With regard to the target group, working with children, adolescents or adults requires different competences and approaches. Building confidence and creating a multicultural relation with the English students is a milestone in the work of the English teacher, much more important than just providing the knowledge of grammar and syntaxes. But many modern programmes focus only on providing communicative competence.

English courses and programmes also vary in terms of their purpose. The courses could be general English, business English, academic English, specific exam preparation or English vacation courses. There also many programmes for different types of professionals, for example lawyers, engineers or civil servants.

The demand for English teachers across the world keeps growing due to the impact of the Internet and emerging new markets. A large number of individuals, companies and states are willing to be part of these global relations and an imperative for them is to speak the language everyone speaks today. There is a great demand for teachers with a business or engineering background for the specialised courses or who are skilful writers to write and publish English language teaching books.

Teaching English has always been a challenging job. Many English teachers consider going abroad and teaching a once-in-a-lifetime chance in their career. It is not a must, however, for English teachers to speak the local language. Schools would prefer that their teachers not speak the local language, but be native or native-level English speakers. Also, teaching English is an exceptional way to meet people from another culture and it is much more interactive than just going and visiting a country.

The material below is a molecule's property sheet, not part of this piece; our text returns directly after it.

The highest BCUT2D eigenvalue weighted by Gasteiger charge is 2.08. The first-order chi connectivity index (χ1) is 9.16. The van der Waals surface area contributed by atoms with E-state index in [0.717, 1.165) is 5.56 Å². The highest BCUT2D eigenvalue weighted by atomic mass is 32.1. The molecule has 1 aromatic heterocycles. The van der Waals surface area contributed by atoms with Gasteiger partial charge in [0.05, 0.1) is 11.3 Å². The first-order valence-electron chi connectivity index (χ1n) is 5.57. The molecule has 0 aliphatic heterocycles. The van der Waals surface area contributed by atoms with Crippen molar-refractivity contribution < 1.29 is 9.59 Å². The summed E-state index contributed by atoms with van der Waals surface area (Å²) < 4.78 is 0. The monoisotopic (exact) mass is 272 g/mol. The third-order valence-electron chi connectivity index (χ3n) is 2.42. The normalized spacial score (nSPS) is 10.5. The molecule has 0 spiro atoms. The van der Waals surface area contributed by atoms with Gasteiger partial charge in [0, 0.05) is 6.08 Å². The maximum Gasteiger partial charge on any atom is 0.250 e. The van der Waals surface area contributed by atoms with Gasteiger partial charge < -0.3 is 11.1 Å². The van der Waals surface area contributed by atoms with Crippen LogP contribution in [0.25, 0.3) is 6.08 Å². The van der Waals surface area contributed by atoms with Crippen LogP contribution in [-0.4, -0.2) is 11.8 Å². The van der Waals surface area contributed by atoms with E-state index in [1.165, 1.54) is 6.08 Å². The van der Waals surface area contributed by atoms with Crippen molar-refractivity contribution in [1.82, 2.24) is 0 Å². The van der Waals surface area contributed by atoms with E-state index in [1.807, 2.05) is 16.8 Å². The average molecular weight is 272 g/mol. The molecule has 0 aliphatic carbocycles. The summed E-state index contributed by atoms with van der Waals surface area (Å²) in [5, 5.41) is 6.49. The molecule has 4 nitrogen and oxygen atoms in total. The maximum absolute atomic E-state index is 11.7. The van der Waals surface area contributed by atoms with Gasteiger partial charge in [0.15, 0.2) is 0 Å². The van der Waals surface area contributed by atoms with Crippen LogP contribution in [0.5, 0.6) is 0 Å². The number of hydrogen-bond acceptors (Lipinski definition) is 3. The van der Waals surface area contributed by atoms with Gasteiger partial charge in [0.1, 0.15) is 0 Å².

Teaching English: Selected full-text books and articles

Debates in English Teaching By Jon Davison; Caroline Daly; John Moss Routledge, 2011
Teaching Secondary English: Readings and Applications By Daniel Sheridan Lawrence Erlbaum Associates, 1993
Language Exploration and Awareness: A Resource Book for Teachers By Larry Andrews Lawrence Erlbaum Associates, 1998 (2nd edition)
Starting English Teaching By Robert Jeffcoate Routledge, 1992
Instructional Models in Reading By Steven A. Stahl; David A. Hayes Lawrence Erlbaum Associates, 1997
Preparing to Teach Writing: Research, Theory, and Practice By James D. Williams Lawrence Erlbaum Associates, 1998 (2nd edition)
Issues in English Teaching By Jon Davison; John Moss Routledge, 2000
Teaching Academic Literacy: The Uses of Teacher-Research in Developing a Writing Program By Katherine L. Weese; Stephen L. Fox; Stuart Greene Lawrence Erlbaum Associates, 1999
The Teacher's Grammar Book By James D. Williams Lawrence Erlbaum Associates, 1999
Standard English: The Widening Debate By Tony Bex; Richard J. Watts Routledge, 1999
Teaching English as a Foreign Language By Geoffrey Broughton; Christopher Brumfit; Roger Flavell; Peter Hill; Anita Pincas Routledge, 1980 (2nd edition)
Teaching ESL Composition: Purpose, Process, and Practice By Dana Ferris; John S. Hedgcock Lawrence Erlbaum Associates, 1998